Stage 4a: The prolapsed or ‘slipped’ disc
It is important to recognise that a prolapsed or 'slipped' disc is essentially a degenerative spine disorder. It is one of the last straws with a bad back but it happens much less readily than you might think.
Healthy discs do not prolapse or 'slip' anywhere. For this reason, healthy backs have no reason to fear bending, nor that bending might cause a disc to pop or slip out. Indeed, on the contrary, bending keeps backs healthy.
True intervertebral disc prolapse is very rare - only between 3-5% of back problems. But when it does occur it happens like this:
Bending and twisting activities cause greatest duress in the diagonal back corners of the disc, making the wall break up here first
As a disc progressively degenerates, the bubble-of-fluid nucleus at the centre gradually dries out. Instead of the disc having a buoyant internal hydrostatic forces to defray compression, it takes load through the multi-layered mesh of its disc wall. This is like settling a cement slab atop a wicker basket and it causes the wall to gradually break up. At the points of greatest duress—usually the left and right back corners - radial cracks or splits gradually open up from the inside out
As the nucleus dries out, it loses cohesion and is rendered expressible by the degenerative cascade. Excessive twisting and lifting activity can also force the runaway nucleus outwards through the inner cracks in the wall, with the pain from the pressure mounting as it approaches the very sensitive outer layers.
This pressure from within forcing a tense focal bulge in the disc wall can cause severe back pain. Sciatica (leg pain) can also be caused by the bulge from the displaced nucleus lodging on a nearby spinal nerve root.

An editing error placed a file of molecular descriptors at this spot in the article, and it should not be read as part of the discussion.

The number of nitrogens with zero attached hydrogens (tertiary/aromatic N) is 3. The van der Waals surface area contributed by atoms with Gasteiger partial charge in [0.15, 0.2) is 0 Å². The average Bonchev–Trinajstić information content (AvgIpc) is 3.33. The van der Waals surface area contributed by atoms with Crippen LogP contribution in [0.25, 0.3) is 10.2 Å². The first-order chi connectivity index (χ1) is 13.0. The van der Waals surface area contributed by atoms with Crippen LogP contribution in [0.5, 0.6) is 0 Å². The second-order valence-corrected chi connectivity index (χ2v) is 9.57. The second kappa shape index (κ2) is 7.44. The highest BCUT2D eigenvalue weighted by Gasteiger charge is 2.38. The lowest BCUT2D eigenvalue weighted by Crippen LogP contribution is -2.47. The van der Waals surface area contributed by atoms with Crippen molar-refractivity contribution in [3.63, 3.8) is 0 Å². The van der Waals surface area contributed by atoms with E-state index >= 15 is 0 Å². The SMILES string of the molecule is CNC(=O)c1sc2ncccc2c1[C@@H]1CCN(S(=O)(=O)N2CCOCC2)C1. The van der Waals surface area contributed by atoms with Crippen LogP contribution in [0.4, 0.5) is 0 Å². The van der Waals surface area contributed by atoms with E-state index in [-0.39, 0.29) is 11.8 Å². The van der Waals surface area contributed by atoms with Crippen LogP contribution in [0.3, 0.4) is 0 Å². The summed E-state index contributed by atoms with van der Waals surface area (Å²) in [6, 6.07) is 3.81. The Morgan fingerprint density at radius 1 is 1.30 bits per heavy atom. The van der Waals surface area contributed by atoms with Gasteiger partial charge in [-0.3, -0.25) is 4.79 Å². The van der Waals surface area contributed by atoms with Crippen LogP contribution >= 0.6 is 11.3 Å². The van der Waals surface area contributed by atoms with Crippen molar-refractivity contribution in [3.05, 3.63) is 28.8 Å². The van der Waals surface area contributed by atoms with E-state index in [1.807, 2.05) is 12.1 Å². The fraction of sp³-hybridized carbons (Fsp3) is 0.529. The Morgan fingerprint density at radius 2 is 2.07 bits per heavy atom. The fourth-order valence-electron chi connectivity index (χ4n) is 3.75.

This is the genesis of true prolapsed or 'slipped' disc. It is not the same as simple circumferential bulging of the disc wall, so commonplace on MRI, and caused by disc dehydration and loss of disc pressure.
The de-natured nucleus can burst out through the wall (fenestration) by intense muscle spasm
Stage 4b: The fenestrated disc
In rare instances, intense muscle spasm caused by internal pressure on the disc wall - or indeed by trouble at a neighbouring spinal level - can manage to make the above process, or complete disc bursting (fenestration) happen almost overnight.
The latter is a better outcome for the disc (like a boil bursting) as it relieves the pent-up pressure on the wall. The disc recovers quickly, courtesy of the excellent self-sealing properties of the wall, and the extruded disc material is absorbed by the blood stream within weeks. No need for surgery.